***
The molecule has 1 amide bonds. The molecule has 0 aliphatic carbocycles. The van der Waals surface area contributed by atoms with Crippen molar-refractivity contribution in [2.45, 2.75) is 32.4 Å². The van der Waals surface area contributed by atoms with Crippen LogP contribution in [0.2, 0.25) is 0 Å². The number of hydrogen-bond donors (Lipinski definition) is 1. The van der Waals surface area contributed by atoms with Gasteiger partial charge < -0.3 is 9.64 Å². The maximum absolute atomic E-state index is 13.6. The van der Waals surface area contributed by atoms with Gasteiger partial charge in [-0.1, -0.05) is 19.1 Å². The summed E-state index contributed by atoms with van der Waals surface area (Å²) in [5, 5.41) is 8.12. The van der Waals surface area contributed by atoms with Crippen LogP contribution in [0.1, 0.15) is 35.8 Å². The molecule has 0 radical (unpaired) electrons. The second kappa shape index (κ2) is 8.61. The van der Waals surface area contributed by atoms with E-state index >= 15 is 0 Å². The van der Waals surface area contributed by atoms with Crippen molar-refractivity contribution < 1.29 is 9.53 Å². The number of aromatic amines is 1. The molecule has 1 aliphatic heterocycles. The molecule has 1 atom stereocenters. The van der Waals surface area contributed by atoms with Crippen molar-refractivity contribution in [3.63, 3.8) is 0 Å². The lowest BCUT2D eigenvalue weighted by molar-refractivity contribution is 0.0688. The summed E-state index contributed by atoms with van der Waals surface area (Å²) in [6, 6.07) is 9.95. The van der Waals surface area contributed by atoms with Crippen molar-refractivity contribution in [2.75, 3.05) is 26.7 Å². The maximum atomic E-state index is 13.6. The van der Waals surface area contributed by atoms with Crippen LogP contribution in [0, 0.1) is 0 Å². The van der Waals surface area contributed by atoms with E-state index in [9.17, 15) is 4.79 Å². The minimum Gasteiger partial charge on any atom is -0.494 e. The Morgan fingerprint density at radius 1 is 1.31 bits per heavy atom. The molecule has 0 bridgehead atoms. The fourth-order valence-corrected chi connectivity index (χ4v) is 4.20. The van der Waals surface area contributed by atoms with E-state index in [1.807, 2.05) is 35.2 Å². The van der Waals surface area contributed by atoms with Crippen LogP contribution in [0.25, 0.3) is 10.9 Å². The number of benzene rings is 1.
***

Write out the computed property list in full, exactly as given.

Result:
The molecule has 1 amide bonds. The molecule has 0 aliphatic carbocycles. The van der Waals surface area contributed by atoms with Crippen molar-refractivity contribution in [2.45, 2.75) is 32.4 Å². The van der Waals surface area contributed by atoms with Crippen LogP contribution in [0.2, 0.25) is 0 Å². The number of hydrogen-bond donors (Lipinski definition) is 1. The van der Waals surface area contributed by atoms with Gasteiger partial charge < -0.3 is 9.64 Å². The maximum absolute atomic E-state index is 13.6. The van der Waals surface area contributed by atoms with Gasteiger partial charge in [-0.1, -0.05) is 19.1 Å². The summed E-state index contributed by atoms with van der Waals surface area (Å²) in [5, 5.41) is 8.12. The van der Waals surface area contributed by atoms with Crippen LogP contribution in [0.1, 0.15) is 35.8 Å². The molecule has 0 radical (unpaired) electrons. The second kappa shape index (κ2) is 8.61. The van der Waals surface area contributed by atoms with E-state index >= 15 is 0 Å². The van der Waals surface area contributed by atoms with Crippen molar-refractivity contribution < 1.29 is 9.53 Å². The number of aromatic amines is 1. The molecule has 1 aliphatic heterocycles. The molecule has 1 atom stereocenters. The van der Waals surface area contributed by atoms with Crippen molar-refractivity contribution in [3.63, 3.8) is 0 Å². The lowest BCUT2D eigenvalue weighted by molar-refractivity contribution is 0.0688. The summed E-state index contributed by atoms with van der Waals surface area (Å²) in [6, 6.07) is 9.95. The van der Waals surface area contributed by atoms with Crippen molar-refractivity contribution in [2.75, 3.05) is 26.7 Å². The maximum atomic E-state index is 13.6. The van der Waals surface area contributed by atoms with Crippen LogP contribution in [0, 0.1) is 0 Å². The van der Waals surface area contributed by atoms with E-state index in [9.17, 15) is 4.79 Å². The minimum Gasteiger partial charge on any atom is -0.494 e. The Morgan fingerprint density at radius 1 is 1.31 bits per heavy atom. The molecule has 0 bridgehead atoms. The fourth-order valence-corrected chi connectivity index (χ4v) is 4.20. The van der Waals surface area contributed by atoms with E-state index in [1.807, 2.05) is 35.2 Å². The van der Waals surface area contributed by atoms with Crippen LogP contribution in [0.25, 0.3) is 10.9 Å². The number of benzene rings is 1.